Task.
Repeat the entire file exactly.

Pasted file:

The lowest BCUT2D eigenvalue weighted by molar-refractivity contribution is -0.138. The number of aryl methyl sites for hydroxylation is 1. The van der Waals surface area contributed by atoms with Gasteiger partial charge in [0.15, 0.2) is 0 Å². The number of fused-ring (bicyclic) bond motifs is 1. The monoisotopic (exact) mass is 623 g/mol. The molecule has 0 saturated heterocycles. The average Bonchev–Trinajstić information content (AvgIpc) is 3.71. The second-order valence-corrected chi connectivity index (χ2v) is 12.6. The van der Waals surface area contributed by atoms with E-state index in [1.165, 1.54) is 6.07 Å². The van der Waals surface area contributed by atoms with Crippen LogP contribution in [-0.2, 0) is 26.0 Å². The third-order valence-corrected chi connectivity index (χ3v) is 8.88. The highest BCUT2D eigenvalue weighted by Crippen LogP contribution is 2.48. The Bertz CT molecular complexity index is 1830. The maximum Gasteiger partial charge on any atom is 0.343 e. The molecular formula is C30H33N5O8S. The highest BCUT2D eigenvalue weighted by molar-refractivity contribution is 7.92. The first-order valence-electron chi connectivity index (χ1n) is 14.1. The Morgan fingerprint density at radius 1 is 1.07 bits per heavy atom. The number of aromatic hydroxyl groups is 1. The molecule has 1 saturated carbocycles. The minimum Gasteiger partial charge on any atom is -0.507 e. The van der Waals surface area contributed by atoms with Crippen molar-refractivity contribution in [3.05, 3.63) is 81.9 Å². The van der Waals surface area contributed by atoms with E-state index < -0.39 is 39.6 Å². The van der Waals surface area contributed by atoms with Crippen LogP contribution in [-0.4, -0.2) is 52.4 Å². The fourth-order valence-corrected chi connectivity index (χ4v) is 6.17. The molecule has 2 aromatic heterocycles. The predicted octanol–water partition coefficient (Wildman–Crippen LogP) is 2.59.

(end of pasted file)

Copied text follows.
The lowest BCUT2D eigenvalue weighted by molar-refractivity contribution is -0.138. The number of aryl methyl sites for hydroxylation is 1. The van der Waals surface area contributed by atoms with Gasteiger partial charge in [0.15, 0.2) is 0 Å². The number of fused-ring (bicyclic) bond motifs is 1. The monoisotopic (exact) mass is 623 g/mol. The molecule has 0 saturated heterocycles. The average Bonchev–Trinajstić information content (AvgIpc) is 3.71. The second-order valence-corrected chi connectivity index (χ2v) is 12.6. The van der Waals surface area contributed by atoms with E-state index in [1.165, 1.54) is 6.07 Å². The van der Waals surface area contributed by atoms with Crippen LogP contribution in [-0.2, 0) is 26.0 Å². The third-order valence-corrected chi connectivity index (χ3v) is 8.88. The highest BCUT2D eigenvalue weighted by Crippen LogP contribution is 2.48. The Bertz CT molecular complexity index is 1830. The maximum Gasteiger partial charge on any atom is 0.343 e. The molecular formula is C30H33N5O8S. The highest BCUT2D eigenvalue weighted by molar-refractivity contribution is 7.92. The first-order valence-electron chi connectivity index (χ1n) is 14.1. The Morgan fingerprint density at radius 1 is 1.07 bits per heavy atom. The number of aromatic hydroxyl groups is 1. The molecule has 1 saturated carbocycles. The minimum Gasteiger partial charge on any atom is -0.507 e. The van der Waals surface area contributed by atoms with Crippen molar-refractivity contribution in [3.05, 3.63) is 81.9 Å². The van der Waals surface area contributed by atoms with E-state index < -0.39 is 39.6 Å². The van der Waals surface area contributed by atoms with Crippen LogP contribution in [-0.4, -0.2) is 52.4 Å². The fourth-order valence-corrected chi connectivity index (χ4v) is 6.17. The molecule has 2 aromatic heterocycles. The predicted octanol–water partition coefficient (Wildman–Crippen LogP) is 2.59.